Midnight in Paris: The Woodman Stumbles

It’s been a long time since I read as many reviews of a movie as I did of Woody Allen’s latest offering, Midnight in Paris.  As a native New Yorker who, decades ago, used to rush off to movie houses in Manhattan to see Allen’s earliest pictures as soon as they were released, and who has seen all but one or two of his dozens of films – some of them dozens of times – I was intrigued by the widespread and largely enthusiastic critical attention lavished on his latest effort and by the apparently healthy box-office figures, which represented a stunning departure from the widespread indifference to Allen’s work in recent years.  Could all the praise possibly be deserved?

This is not to say that I’m one of those who feel Allen hasn’t made a good movie in decades.  I  think Manhattan Murder Mystery is loads of fun.  I find Hollywood Ending hilarious.  I have great affection for Everyone Says I Love You.  Sweet and Lowdown is, indeed, sweet.  Match Point is elegant.  Vicky Christina Barcelona is engaging.  And I’m actually crazy about Whatever Works.

But Midnight in Paris, which I finally caught up with on a plane the other day, stunned me with its sheer badness.  It opens with a series of shots of the Eiffel Tower, the Arc de Triomphe, and other familiar Paris-postcard sights, which feels terribly tired and clichéd and more than a bit too reminiscent of the considerably more inspired montages of New York City at the beginnings of Manhattan and Everyone Says I Love You.  (Needless to say, there are no glimpses of the violence-ridden no-go zones in the banlieues – no car burnings, no rioters screaming “Allahu akbar!”)

The plot?  Briefly put, it’s about a hack Hollywood screenwriter named Gil who’s visiting Paris with his fiancée, and who’s taken with the idea of trading the City of Angels for the City of Light, and giving up scriptwriting for novel-writing.  Through some sort of mysterious alchemy, he finds himself transported on a series of nights, at exactly the stroke of twelve, to 1920s Paris, where he consorts with Hemingway, Scott and Zelda Fitzgerald, Gertrude Stein, Cole Porter, Picasso, Cocteau, and Salvador Dali, among others.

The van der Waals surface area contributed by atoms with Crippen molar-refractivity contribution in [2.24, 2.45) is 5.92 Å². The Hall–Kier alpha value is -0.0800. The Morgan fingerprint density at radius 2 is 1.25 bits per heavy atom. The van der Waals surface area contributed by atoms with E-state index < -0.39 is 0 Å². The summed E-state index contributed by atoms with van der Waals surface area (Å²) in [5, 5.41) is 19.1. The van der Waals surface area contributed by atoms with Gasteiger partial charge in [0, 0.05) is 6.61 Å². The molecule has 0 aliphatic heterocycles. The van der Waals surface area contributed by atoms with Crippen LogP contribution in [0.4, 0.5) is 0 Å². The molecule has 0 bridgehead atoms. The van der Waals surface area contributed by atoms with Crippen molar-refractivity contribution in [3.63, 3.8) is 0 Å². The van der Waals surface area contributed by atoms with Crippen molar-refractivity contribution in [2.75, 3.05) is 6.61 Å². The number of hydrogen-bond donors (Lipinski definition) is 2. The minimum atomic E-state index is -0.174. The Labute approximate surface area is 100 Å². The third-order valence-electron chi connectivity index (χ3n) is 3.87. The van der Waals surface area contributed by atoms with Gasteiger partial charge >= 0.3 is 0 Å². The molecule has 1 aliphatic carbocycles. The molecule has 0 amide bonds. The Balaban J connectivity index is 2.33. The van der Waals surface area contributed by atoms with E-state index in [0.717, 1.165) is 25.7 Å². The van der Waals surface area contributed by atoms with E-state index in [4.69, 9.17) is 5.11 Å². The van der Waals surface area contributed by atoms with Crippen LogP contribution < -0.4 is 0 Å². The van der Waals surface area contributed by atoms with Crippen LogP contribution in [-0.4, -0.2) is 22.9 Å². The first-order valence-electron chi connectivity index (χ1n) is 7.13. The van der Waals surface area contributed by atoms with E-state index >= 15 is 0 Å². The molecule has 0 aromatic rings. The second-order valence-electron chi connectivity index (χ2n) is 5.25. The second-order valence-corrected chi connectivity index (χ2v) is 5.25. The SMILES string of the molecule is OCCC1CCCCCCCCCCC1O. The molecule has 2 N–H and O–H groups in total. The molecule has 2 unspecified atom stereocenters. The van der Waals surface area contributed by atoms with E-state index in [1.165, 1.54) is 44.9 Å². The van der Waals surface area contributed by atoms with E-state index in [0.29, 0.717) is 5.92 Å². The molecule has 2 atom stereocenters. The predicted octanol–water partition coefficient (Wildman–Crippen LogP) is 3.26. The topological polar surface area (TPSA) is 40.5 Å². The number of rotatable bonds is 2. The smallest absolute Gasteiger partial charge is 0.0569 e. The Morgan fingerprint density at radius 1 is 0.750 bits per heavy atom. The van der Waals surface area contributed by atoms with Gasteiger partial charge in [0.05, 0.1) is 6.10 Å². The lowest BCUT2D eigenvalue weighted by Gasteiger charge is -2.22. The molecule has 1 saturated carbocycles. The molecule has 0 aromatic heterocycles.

In every Woody Allen movie, whatever its merits, there’s always a bit of dialogue – a line here, a line there – that makes you wince or cringe.  Invariably the subject is high culture.  And invariably the problem is that the characters are talking about it in way that rings so totally false as to be embarrassing.  Think, for example, of the Thanksgiving dinner-table dialogue about “Ibsen’s A Doll’s House” (as opposed, apparently, to Neil Simon’s A Doll’s House) at the beginning of Hannah and Her Sisters.  Well, Midnight in Paris has more of that sort of thing in it than any Woody Allen movie yet.   Only this time around, instead of people talking about Hemingway, you have Hemingway talking Hemingway.  And what does he have to say?  He keeps pontificating about “grace under pressure.”  Meanwhile Fitzgerald keeps calling people “old sport,” just like Gatsby.  The cringe factor is through the roof.  Allen doesn’t seem to be going for broad parody or caricature here – he genuinely appears to be out to capture the magic of the 1920s expatriate scene in Paris.  But it all comes off like a cartoon.   There have been countless biographies of some of these people, which might have given Allen some clues as to how to capture these characters in a few deft strokes – but Allen has obviously not consulted them.

The major exception to all this is Kathy Bates’s rather credible Gertrude Stein, who belongs in a better movie – though Stein’s eagerness to read Gil’s half-finished novel, and her enthusiasm for it, strain belief.  A word or two needs to be said about this whole business of novel-writing as it figures in the Woody Allen universe.  Allen is a filmmaker, but in his movies people who create films and TV shows are almost invariably hacks, while writing a book is, by definition, an act of seriousness, even, perhaps, redemption.  In Manhattan, Allen’s character quits a TV comedy writing gig to write a novel; he chides his friend Yale (Michael Murphy) for not getting started on his Eugene O’Neill book; and he gives the Diane Keaton character grief for banging out a novelization of a movie (which doesn’t count as really writing a book) when she should, instead, be working on a novel of her own.  (“I’ve read your fiction,” he tells her, “it’s terrific!”)  In Celebrity, the Kenneth Branagh character’s celebrity journalism and attempts at screenwriting are mocked, in contrast to his struggle to produce literary fiction, which the audience is invited to view as admirable.